Pictures and Sounds of Brak
Last updated July 25, 1999
Ever hear a gecko bark? Well here's your chance! I set up a voice-activated tape recorder next to Brak's tank for a couple of days and got some great examples of him barking away. The bark often happens in three phases that sound completely different. He varies it quite a bit, so I've provided three examples. The sounds are in RealAudio format.
Here's Brak, gazing intently at the crickets right outside his cage. Brak is a Tokay gecko (Scientific name: Gekko gecko). Tokays originated in Southeast Asia, but can now be found in some tropical areas around the world, and even some places in the United States.
Click this one for a larger version (for 800x600 monitors) of the first picture. I named him Brak because it's an anagram for "bark," which is something that Tokays are known for. Their bark actually sometimes sounds like they're yelling "to-kay" which is how they got their name. He is a male, and male tokays are supposedly noisier than females. This is because they make mating calls, while the females don't.
I placed some crickets right outside his cage to lure him out for this picture. Brak eats three times as many crickets as Gumbo and Seth. He's a machine.
This is a large screen (800x600) version of the previous picture (I'm currently using this one as wallpaper on my computer at work). Brak is very different from my other two geckos, behaviorally. Whereas Gumbo and Seth almost never walk on the ground, Brak prefers to hide out down there, inside his little cave. Also, when the geckos escape (which happens sometimes when I'm cleaning their cages), Gumbo and Seth's first instinct is to run up the wall near the ceiling, while Brak's instinct is to go down the wall and hide out in a shady area.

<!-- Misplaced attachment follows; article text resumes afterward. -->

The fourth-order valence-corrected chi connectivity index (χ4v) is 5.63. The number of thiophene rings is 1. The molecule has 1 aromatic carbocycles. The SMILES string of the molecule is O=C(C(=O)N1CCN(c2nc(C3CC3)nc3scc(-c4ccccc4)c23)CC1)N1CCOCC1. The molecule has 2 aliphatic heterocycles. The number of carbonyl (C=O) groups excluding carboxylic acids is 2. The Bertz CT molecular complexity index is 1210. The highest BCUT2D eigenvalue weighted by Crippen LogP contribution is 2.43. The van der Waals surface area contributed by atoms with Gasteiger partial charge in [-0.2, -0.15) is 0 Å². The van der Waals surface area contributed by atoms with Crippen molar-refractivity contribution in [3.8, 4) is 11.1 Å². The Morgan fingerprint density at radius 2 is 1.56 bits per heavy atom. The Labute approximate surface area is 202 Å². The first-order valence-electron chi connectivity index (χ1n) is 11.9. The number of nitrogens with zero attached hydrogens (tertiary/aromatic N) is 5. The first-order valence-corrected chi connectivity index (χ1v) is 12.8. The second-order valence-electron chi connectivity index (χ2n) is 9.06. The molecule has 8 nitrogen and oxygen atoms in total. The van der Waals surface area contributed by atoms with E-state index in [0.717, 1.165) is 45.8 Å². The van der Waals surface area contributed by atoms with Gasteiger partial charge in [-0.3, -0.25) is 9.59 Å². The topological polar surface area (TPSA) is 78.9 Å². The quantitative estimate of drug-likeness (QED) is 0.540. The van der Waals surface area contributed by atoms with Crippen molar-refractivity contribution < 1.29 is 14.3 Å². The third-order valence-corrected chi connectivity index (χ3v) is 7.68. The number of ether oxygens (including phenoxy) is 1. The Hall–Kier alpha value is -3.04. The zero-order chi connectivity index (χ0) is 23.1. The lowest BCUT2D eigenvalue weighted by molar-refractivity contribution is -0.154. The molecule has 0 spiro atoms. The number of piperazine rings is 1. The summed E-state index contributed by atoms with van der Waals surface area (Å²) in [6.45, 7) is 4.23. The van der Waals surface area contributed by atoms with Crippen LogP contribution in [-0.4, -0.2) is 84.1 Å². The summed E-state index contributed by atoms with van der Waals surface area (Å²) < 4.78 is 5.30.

Here's the little cage I keep the crickets in. The stuff in the dish near the front is their "gut-loading" cricket food. It is very nutritious and makes the crickets a healthy and fun meal for all of the geckos. In the back is a little ceramic bowl with cotton that is soaked with water. The cotton is helpful, because without it, some crickets would probably fall into the water and drown. Since crickets breathe through holes along the sides of their exoskeleton, it is very easy for them to get waterlogged. I change the cotton every couple of weeks to keep down bacterial growth. If I ever decide to start cultivating my own crickets, I will start keeping the cotton, because the female crickets always inject it with eggs. A couple of times the eggs have hatched and I had hundreds of babies running around! But without constant care and enough room to keep different size crickets in different places, the big ones always eat the little ones.
This one's a cool-looking mosaic version of the first picture. Another reason I named him Brak is because his colors and his eyes remind me of the character Brak on the TV show Cartoon Planet.
I stylized this one to look like an intersitial segment of MTV's AMP, one of the coolest shows on television. When brak hunts for the crickets, his eyes get wide and his toes curl all the way back like the tip of a jester's shoe. When he is just about to pounce, Brak wiggles the end of his tail quickly, like a rattlesnake.